After assessing how the Government of Montserrat manages it’s vehicles and other capital assets, the Office of the Auditor General is recommending a speedy upgrade to electric vehicles and an increase in funding for maintenance.
The office presented its report entitled Government of Montserrat’s Use of Capital Assets: Vehicles and Police Boats to the Legislative Assembly on October 27th, 2020.
Background: The Ministry of Finance & Economic Management oversees the assets across the public service. Each year, departments and ministries provide their proposals and requests for spending, and these are evaluated and ranked against the Cabinet’s Policy Agenda and other criteria. Funds are then allocated across departments, programmes and projects according to their urgency and priority, subject to the total available budget for the year.
(1) Good governance overall. There is adequate oversight of strategic planning, budgeting, and capital assets. Actual spending is kept strictly in line with actual revenues. This contributes to SDP Goals #1 & #4.
(2) Cash-based accounting and little/no reporting of capital assets. We found that departments’ records were incomplete for purchases, operating costs, and uses and outcomes of capital assets. Departments make no provision for the depreciation and accumulated amortisation of capital assets.
(3) GOM has no reserves/insurance for most assets. GOM’s has no external insurance for most of its capital assets. There are no funds/reserves to support the Government’s policy of self-insuring.
(4) Over 90% of vehicles are over five years old and inefficient. The current fleet has vehicles dating as far back as 30-plus years. The Montserrat Energy Policy aims at 100% renewable energy by year 2030. However, all of the vehicles in the public service still use fossil fuels, except one electric car bought in 2019.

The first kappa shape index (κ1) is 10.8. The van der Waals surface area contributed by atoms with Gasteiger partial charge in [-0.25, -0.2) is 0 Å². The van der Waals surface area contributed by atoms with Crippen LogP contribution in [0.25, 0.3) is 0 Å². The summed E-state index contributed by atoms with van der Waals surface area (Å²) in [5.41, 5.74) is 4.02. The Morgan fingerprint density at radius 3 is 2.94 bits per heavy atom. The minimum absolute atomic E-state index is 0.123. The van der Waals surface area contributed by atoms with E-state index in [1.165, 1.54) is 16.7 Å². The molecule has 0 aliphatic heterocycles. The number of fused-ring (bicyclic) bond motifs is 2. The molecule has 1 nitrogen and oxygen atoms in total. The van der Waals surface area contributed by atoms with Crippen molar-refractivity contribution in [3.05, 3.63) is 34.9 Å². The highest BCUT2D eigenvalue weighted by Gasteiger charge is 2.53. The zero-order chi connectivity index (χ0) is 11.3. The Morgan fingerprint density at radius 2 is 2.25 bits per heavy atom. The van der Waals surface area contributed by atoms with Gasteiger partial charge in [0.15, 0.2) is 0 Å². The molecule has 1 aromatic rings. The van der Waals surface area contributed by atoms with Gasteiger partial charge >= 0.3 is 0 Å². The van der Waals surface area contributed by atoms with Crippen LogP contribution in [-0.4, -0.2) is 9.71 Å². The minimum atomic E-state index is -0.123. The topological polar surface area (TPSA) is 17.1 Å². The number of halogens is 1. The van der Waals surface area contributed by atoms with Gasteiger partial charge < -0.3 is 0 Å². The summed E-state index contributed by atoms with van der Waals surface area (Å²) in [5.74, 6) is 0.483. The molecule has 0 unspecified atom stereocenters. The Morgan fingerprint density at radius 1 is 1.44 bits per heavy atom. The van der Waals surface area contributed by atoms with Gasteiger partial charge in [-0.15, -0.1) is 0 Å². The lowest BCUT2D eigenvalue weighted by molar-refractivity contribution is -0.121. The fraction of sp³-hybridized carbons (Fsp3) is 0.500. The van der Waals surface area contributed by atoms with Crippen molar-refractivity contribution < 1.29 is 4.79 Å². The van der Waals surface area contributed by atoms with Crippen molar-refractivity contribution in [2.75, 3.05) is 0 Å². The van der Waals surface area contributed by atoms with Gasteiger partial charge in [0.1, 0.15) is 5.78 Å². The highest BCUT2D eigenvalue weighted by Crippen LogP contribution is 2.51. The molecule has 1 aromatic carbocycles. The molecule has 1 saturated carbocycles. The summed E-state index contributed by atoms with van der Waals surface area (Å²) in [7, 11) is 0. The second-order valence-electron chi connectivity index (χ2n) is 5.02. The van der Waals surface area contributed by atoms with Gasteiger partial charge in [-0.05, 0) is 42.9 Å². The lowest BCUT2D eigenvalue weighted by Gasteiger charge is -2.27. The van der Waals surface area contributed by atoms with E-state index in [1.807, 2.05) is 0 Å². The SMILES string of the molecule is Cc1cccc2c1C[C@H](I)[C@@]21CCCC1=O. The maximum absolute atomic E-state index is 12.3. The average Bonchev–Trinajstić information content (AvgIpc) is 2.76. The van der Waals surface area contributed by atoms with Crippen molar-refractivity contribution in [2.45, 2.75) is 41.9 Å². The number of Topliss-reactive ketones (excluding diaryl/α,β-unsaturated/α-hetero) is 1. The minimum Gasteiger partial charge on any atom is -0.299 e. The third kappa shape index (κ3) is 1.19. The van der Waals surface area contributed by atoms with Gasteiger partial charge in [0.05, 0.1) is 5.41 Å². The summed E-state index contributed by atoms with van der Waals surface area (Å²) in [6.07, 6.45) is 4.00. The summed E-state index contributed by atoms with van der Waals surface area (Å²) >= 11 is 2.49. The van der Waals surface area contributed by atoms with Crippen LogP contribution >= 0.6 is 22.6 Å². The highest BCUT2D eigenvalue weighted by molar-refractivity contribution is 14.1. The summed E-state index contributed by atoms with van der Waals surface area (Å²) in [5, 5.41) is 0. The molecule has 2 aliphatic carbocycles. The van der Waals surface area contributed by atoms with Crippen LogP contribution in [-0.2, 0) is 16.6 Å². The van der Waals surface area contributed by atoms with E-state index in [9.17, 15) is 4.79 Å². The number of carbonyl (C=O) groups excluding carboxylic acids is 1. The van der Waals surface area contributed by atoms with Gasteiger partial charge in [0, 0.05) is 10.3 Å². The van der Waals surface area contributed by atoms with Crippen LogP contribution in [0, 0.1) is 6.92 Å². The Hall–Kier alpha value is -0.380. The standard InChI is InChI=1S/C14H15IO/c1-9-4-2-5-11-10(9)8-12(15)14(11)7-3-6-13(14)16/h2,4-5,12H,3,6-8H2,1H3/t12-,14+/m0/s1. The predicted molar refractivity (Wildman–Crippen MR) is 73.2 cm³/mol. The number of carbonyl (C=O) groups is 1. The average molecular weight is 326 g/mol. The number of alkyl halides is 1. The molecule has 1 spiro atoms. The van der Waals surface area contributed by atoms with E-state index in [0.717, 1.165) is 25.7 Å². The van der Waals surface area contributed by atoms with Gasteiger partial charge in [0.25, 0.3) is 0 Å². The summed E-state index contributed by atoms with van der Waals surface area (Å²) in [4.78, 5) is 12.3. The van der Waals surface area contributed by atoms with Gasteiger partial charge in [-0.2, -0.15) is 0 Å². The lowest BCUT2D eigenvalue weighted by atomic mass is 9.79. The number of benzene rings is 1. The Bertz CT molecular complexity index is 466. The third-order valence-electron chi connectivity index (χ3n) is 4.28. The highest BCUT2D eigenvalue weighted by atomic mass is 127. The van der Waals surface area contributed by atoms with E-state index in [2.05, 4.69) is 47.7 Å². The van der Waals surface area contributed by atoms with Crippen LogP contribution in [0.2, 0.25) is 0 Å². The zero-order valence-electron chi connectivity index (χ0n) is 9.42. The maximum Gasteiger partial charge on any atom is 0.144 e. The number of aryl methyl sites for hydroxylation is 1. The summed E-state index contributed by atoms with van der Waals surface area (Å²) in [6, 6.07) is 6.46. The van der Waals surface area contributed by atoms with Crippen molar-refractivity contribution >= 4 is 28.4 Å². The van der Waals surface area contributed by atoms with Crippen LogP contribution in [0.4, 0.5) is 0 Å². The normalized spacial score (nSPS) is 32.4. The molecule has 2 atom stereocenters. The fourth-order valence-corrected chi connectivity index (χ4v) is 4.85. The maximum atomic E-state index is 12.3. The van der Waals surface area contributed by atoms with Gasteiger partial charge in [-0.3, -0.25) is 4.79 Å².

(5) Excellent maintenance-schedule exists for vehicles, but it is under-funded. All of the Departments that we surveyed praised the diligence of the PWD’s Plant Hire and Mechanical Workshop in collecting public vehicles for regular service and maintenance. However, inadequate funding for maintenance, parts, and timely replacement of vehicles increases the cost of repairs and leads to frequent downtime.
(6) Poor co-operation by some departments. There was failure of the PWD’s Plant Hire and Mechanical Workshop and the Marine Unit to provide anything requested for this audit.
(1) Increase the funding for maintenance to meet residents’ needs and rising health & safety standards.
(2) Adopt accrual-based accounting and comprehensive reporting of capital assets.
(3) Steadily transition from fossil fuels to renewable energy.
(4) Increase the incentives for renewable energy and for electric vehicles.
(5) Fund self-insurance; develop funds for buying/replacing capital assets.
The full audit report highlights several other findings and recommendations. Their implementation will bring significant improvements in the funding of the Small Capital Asset Fund, timely maintenance of assets, and better service to the public.